Crestar Financial Corp. reported yesterday that third-quarter earnings rose 12 percent to a record $88.9 million, aided by the sale of credit-card loans, strong growth in services that charge customers fees, and fewer problem loans.
Richmond, Va.-based Crestar, which employs about 700 people in Baltimore, hit Wall Street estimates, making 78 cents per diluted share for the three months that ended Sept. 30, up 10 percent from the corresponding period in 1997, according to a survey conducted by Zacks Investment Research.
"I think their earnings are excellent," said Joan T. Goodman, a bank analyst at Chicago-based Pershing, a division of Donaldson Lufkin & Jenrette Inc. "Everything looks good."
Net income for the first nine months of the year jumped 15 percent to $261.2 million for the same period a year earlier. Crestar made $2.30 per diluted share, up 13 percent from the 1997 period.
Shares of Crestar closed at $61, up 62.5 cents.
In July, Crestar agreed to be acquired by Atlanta-based SunTrust Banks Inc. in a transaction valued at $7 billion. Combined, the companies will have $86 billion in assets with about 1,100 branches in six states, including Maryland and the District of Columbia.
Crestar will operate as a wholly owned subsidiary of SunTrust and will retain its management and keep its name for two years. That means Maryland operations will be largely untouched, executives have said.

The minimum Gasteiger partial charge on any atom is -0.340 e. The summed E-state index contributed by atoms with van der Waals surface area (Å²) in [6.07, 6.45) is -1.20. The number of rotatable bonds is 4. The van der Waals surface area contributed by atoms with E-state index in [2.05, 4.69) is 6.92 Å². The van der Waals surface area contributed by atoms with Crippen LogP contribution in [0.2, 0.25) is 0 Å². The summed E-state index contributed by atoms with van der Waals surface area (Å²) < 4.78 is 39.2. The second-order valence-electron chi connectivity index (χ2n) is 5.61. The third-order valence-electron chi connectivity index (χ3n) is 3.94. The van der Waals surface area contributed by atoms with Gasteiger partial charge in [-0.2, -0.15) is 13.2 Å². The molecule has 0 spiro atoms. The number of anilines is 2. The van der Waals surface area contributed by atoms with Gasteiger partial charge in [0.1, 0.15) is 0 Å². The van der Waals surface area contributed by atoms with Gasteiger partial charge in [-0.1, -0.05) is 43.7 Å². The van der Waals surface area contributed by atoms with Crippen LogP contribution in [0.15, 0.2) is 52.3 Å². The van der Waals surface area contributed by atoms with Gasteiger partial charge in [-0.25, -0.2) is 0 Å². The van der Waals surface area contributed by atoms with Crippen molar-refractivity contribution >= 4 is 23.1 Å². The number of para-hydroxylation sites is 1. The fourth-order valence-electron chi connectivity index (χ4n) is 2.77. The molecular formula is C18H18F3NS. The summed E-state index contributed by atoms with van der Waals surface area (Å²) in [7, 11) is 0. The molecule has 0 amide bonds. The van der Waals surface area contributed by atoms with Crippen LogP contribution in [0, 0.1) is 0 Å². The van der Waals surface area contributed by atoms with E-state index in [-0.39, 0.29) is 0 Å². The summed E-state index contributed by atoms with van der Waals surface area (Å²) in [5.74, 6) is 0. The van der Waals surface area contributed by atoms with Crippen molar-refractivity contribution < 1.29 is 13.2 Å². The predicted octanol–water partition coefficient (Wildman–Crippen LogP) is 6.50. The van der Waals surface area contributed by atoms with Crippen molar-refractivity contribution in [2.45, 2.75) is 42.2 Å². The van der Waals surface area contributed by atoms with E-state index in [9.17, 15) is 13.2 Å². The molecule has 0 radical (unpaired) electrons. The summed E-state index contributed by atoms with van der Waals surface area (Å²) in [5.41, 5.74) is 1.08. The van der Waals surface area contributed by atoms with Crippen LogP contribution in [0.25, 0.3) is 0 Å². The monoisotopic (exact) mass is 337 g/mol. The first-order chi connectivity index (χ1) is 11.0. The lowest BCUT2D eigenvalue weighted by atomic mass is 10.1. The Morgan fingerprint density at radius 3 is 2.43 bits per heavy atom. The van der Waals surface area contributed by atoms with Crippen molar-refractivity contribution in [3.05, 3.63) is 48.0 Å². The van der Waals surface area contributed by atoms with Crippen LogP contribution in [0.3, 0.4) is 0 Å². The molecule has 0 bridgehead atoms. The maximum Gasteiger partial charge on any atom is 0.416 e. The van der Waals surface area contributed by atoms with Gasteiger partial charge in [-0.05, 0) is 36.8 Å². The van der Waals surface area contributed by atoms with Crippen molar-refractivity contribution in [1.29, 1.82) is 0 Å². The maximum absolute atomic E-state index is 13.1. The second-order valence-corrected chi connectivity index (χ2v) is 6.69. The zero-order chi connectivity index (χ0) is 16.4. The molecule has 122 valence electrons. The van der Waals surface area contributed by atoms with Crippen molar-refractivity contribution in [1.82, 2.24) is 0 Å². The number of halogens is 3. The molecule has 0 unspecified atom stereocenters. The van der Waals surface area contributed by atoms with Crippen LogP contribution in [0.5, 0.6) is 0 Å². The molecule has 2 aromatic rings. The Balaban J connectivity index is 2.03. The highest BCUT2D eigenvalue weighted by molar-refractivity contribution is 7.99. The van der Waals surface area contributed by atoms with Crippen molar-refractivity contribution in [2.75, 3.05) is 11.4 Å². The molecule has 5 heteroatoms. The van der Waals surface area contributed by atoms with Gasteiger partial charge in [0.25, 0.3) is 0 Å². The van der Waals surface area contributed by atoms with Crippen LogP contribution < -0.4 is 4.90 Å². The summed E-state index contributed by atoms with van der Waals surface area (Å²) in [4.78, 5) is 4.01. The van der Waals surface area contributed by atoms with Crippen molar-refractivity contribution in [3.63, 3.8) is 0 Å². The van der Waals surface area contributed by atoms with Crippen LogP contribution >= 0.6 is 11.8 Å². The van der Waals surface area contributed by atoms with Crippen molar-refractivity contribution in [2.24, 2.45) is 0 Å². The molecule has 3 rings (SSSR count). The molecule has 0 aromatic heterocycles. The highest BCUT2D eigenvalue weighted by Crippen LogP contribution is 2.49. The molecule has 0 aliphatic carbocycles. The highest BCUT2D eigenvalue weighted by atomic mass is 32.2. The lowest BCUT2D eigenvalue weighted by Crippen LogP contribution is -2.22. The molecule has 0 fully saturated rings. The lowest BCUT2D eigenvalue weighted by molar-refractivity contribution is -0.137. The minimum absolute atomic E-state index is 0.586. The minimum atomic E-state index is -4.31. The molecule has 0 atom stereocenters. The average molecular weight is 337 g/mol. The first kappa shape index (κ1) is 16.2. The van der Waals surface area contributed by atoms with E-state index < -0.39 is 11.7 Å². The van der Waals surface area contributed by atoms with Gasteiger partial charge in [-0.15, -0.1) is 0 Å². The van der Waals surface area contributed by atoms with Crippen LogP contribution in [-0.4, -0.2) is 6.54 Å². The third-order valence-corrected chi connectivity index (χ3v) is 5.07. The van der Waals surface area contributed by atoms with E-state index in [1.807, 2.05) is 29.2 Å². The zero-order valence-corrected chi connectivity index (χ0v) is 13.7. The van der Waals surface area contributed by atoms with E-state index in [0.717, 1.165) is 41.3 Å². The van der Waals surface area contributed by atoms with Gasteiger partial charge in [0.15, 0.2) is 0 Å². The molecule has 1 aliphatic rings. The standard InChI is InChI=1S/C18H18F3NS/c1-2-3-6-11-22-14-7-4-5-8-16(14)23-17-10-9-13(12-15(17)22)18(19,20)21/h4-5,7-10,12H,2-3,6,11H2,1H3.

Also in July, Crestar sold $576 million of credit-card loans to Fleet Financial Group for a pre-tax gain of $54 million. It spent $43.5 million of the money on merger-related personnel costs and to restructure its consumer lending operations and delivery systems. The remaining $10.5 million was posted as income in the third quarter.
"The sale of a portion of our bank-card portfolio enabled us to dramatically improve credit quality," said Richard G. Tilghman, Crestar's chairman and chief executive. He said that "despite the volatility of the stock market, our basic business continued to produce solid results during the quarter."
Income from fee-generating businesses, such as service charges on deposit accounts, trust and investment advisory income and mortgage income, rose 12 percent for the first nine months of 1998 to $342.4 million.
Crestar's loan portfolio had few problems, with the company writing off $9.1 million in bad loans during the quarter, compared with $20 million for the same period in 1997.
Pub Date: 10/14/98